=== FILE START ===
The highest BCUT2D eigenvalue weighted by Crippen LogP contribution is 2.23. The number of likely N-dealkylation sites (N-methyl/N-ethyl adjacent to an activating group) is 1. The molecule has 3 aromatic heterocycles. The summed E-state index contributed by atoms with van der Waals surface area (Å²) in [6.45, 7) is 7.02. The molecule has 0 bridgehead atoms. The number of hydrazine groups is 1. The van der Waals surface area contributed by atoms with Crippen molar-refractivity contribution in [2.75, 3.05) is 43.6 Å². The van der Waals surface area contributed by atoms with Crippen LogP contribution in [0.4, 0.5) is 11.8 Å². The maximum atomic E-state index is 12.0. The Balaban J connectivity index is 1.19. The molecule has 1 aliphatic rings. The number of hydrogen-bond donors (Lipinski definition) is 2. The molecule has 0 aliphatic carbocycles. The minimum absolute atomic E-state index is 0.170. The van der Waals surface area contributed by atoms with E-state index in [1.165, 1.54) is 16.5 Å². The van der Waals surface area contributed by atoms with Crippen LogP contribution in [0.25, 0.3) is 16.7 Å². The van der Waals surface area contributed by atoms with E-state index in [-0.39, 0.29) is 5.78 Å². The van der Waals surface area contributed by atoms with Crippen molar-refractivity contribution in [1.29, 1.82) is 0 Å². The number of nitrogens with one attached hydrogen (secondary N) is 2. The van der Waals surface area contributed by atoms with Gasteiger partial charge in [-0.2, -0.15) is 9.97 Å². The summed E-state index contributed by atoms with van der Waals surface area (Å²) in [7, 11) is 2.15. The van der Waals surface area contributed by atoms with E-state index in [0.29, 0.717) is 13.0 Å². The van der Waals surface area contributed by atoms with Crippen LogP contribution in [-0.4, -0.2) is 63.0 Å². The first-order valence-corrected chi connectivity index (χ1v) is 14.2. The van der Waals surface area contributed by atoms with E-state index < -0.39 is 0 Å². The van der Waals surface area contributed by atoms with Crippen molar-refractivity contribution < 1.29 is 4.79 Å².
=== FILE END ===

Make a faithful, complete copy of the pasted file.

The highest BCUT2D eigenvalue weighted by Crippen LogP contribution is 2.23. The number of likely N-dealkylation sites (N-methyl/N-ethyl adjacent to an activating group) is 1. The molecule has 3 aromatic heterocycles. The summed E-state index contributed by atoms with van der Waals surface area (Å²) in [6.45, 7) is 7.02. The molecule has 0 bridgehead atoms. The number of hydrazine groups is 1. The van der Waals surface area contributed by atoms with Crippen molar-refractivity contribution in [2.75, 3.05) is 43.6 Å². The van der Waals surface area contributed by atoms with Crippen LogP contribution in [0.4, 0.5) is 11.8 Å². The maximum atomic E-state index is 12.0. The Balaban J connectivity index is 1.19. The molecule has 1 aliphatic rings. The number of hydrogen-bond donors (Lipinski definition) is 2. The molecule has 0 aliphatic carbocycles. The minimum absolute atomic E-state index is 0.170. The van der Waals surface area contributed by atoms with E-state index in [1.165, 1.54) is 16.5 Å². The van der Waals surface area contributed by atoms with Crippen LogP contribution in [0.25, 0.3) is 16.7 Å². The van der Waals surface area contributed by atoms with E-state index in [-0.39, 0.29) is 5.78 Å². The van der Waals surface area contributed by atoms with Crippen molar-refractivity contribution in [1.29, 1.82) is 0 Å². The number of nitrogens with one attached hydrogen (secondary N) is 2. The van der Waals surface area contributed by atoms with Gasteiger partial charge in [-0.2, -0.15) is 9.97 Å². The summed E-state index contributed by atoms with van der Waals surface area (Å²) in [7, 11) is 2.15. The van der Waals surface area contributed by atoms with E-state index in [0.29, 0.717) is 13.0 Å². The van der Waals surface area contributed by atoms with Crippen LogP contribution in [-0.4, -0.2) is 63.0 Å². The first-order valence-corrected chi connectivity index (χ1v) is 14.2. The van der Waals surface area contributed by atoms with E-state index < -0.39 is 0 Å². The van der Waals surface area contributed by atoms with Crippen molar-refractivity contribution < 1.29 is 4.79 Å².